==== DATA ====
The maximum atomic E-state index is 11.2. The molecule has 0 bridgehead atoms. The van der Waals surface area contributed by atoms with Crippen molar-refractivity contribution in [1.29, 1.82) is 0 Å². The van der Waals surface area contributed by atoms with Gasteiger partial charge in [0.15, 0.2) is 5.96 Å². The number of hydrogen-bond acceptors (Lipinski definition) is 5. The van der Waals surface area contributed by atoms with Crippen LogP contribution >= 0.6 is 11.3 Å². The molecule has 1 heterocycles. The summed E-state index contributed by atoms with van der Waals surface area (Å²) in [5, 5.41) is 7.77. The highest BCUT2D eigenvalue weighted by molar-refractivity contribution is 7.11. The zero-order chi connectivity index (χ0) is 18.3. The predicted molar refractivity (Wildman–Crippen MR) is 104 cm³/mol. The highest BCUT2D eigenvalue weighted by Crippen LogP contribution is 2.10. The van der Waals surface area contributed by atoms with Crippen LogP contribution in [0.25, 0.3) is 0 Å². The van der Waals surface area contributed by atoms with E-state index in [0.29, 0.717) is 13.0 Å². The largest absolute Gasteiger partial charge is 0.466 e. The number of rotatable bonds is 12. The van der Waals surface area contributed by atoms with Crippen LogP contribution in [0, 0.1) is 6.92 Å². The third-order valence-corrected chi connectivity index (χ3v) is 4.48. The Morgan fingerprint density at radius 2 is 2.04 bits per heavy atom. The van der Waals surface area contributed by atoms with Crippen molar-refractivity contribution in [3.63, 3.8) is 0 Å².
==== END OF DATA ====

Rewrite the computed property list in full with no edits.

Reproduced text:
The maximum atomic E-state index is 11.2. The molecule has 0 bridgehead atoms. The van der Waals surface area contributed by atoms with Crippen molar-refractivity contribution in [1.29, 1.82) is 0 Å². The van der Waals surface area contributed by atoms with Gasteiger partial charge in [0.15, 0.2) is 5.96 Å². The number of hydrogen-bond acceptors (Lipinski definition) is 5. The van der Waals surface area contributed by atoms with Crippen LogP contribution >= 0.6 is 11.3 Å². The molecule has 1 heterocycles. The summed E-state index contributed by atoms with van der Waals surface area (Å²) in [5, 5.41) is 7.77. The highest BCUT2D eigenvalue weighted by molar-refractivity contribution is 7.11. The zero-order chi connectivity index (χ0) is 18.3. The predicted molar refractivity (Wildman–Crippen MR) is 104 cm³/mol. The highest BCUT2D eigenvalue weighted by Crippen LogP contribution is 2.10. The van der Waals surface area contributed by atoms with Crippen LogP contribution in [0.25, 0.3) is 0 Å². The van der Waals surface area contributed by atoms with E-state index in [0.29, 0.717) is 13.0 Å². The largest absolute Gasteiger partial charge is 0.466 e. The number of rotatable bonds is 12. The van der Waals surface area contributed by atoms with Crippen LogP contribution in [0, 0.1) is 6.92 Å². The third-order valence-corrected chi connectivity index (χ3v) is 4.48. The Morgan fingerprint density at radius 2 is 2.04 bits per heavy atom. The van der Waals surface area contributed by atoms with Crippen molar-refractivity contribution in [3.63, 3.8) is 0 Å².